Carroll EMC Power Breakfast Offers Industry Insight

Dec 18, 2023

Local and statewide stakeholders of Carroll EMC had keen ears at the annual Power Breakfast held Tuesday, Dec. 12, to hear of the co-op’s current state of affairs and endeavors that will impact them and their constituents going into the new year.

Carroll EMC’s President and CEO, Tim Martin, touched on industry insights like grid reliability, clean energy and infrastructure security as well as more localized efforts relating to work order automation and broadband. But before diving into the big topics, Martin wanted to remind the room of the cooperative’s purpose in formation and purpose in continuation.

“I don’t do this often, and I don’t think it’s shared enough,” said Martin. “And that would be our mission statement. Our vision is to enhance the quality of life in the communities we serve. In 1936, that was bringing electricity to rural West Georgia. Now, we’re doing this with broadband.

“We don’t want to be just an electric utility,” he added. “We want to really provide innovative solutions for our members that are safe, reliable and affordable.”

Shifting the focus to reliability, Martin highlighted the cooperative’s individual efforts to keep constant power flowing to members. Since implementing distribution automation in 2015, which in short allows system operators to isolate outages and refeed power from a different direction while repairs are being made, the average outage time has been reduced by 77 minutes per meter. Employees have also worked to streamline and digitize the work order process to better organize data and keep members updated on their projects.

“That’s something to really be proud of,” Martin said. “It’s taken us years to get here, but it benefits the members more than they know.”

Not all aspects of reliability are in the cooperative’s direct control, though. A year ago, the electric grid faced record-high demand when temperatures dropped below freezing for a consecutive number of days. This resulted in load shed across the south, but fortunately, EMCs in Georgia were unaffected. However, concerns for grid capacity remain as the resource mix shifts to natural gas and renewables and questions arise if those resources can meet the increased energy demand.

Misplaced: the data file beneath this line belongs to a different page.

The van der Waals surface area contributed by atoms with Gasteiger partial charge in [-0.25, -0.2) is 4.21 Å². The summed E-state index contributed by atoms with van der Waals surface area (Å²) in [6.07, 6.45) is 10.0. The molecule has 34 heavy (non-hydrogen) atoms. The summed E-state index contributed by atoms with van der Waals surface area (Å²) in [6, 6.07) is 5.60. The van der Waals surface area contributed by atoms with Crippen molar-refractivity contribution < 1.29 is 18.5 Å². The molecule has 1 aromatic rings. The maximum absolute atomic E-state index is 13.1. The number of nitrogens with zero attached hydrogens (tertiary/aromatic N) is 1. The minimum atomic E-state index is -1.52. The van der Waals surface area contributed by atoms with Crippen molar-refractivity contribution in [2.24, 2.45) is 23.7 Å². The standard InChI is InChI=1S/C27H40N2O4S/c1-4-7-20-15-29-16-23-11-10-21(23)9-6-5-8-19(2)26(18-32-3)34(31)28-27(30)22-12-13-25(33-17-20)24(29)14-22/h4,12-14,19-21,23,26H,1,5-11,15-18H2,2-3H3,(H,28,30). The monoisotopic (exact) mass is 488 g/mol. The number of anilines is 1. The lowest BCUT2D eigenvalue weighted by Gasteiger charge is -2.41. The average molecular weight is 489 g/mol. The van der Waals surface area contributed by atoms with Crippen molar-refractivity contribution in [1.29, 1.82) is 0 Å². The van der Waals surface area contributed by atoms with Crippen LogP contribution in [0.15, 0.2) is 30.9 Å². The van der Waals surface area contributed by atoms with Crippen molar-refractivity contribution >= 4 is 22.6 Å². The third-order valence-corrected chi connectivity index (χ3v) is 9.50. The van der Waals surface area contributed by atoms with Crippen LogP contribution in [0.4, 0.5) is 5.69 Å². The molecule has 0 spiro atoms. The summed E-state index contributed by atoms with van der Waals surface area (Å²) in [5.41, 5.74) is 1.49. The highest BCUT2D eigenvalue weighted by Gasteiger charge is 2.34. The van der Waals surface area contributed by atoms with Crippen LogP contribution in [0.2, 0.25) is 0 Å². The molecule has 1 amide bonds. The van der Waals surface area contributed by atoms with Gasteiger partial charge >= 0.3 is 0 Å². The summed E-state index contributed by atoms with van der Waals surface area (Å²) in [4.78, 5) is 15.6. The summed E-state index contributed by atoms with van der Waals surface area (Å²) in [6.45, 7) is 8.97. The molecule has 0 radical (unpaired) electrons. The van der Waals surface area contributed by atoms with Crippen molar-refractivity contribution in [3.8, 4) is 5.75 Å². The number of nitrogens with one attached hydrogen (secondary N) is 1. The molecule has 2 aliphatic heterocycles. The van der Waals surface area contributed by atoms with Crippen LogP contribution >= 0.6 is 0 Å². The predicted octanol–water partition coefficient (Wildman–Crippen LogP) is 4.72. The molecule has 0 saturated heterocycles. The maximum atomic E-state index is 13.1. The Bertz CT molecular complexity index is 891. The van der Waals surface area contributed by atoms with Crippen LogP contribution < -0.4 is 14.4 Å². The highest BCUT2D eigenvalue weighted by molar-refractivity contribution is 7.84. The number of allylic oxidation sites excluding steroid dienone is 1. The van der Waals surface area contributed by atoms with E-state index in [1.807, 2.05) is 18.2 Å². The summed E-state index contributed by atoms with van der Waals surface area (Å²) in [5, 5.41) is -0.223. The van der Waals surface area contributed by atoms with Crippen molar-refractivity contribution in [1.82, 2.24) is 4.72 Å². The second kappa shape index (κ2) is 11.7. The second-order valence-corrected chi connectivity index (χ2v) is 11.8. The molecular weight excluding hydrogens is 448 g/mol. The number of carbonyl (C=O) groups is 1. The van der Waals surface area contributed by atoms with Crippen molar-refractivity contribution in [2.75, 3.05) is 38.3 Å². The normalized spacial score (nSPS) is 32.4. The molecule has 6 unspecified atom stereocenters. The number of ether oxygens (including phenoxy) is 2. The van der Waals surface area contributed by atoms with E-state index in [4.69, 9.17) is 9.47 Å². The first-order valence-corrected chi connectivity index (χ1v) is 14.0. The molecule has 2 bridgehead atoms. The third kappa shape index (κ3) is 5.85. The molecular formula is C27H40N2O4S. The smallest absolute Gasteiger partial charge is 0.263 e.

“The electric grid is changing,” said Martin. “Generation is changing from fossil fuel to renewable generation, which is great, but as we do that, it has to be done in a thoughtful manner and can’t be done too fast. We have to make sure we have the capacity to meet all the needs for our members.

“Exciting news is nuclear,” he continued. “Vogtle three is now online, and Vogtle four will be online the end of first quarter 2024. This will increase the amount of carbon-free energy we’re able to purchase and serves as a more sustainable source than some renewables.”

In closing, Martin highlighted the cooperative’s solar and electric vehicle advancements, including the installation of a solar flower at the Carrollton office and a public-facing charging station at the Chick-fil-A in Bremen. He ended on a high note by outlining the major milestones for fiber buildout. Crossbeam, the residential broadband company for SyncGlobal Telecom and the cooperative’s partner in building the fiber network, connected its 1,500th customer in November.

“It’s lifechanging,” said Martin. “If you talk to the members who now have access to broadband speed internet, they didn’t realize life could be so good. It allows them to do things from home that they weren’t able to do before, and that’s why we’re doing this. It’s all for our members.”

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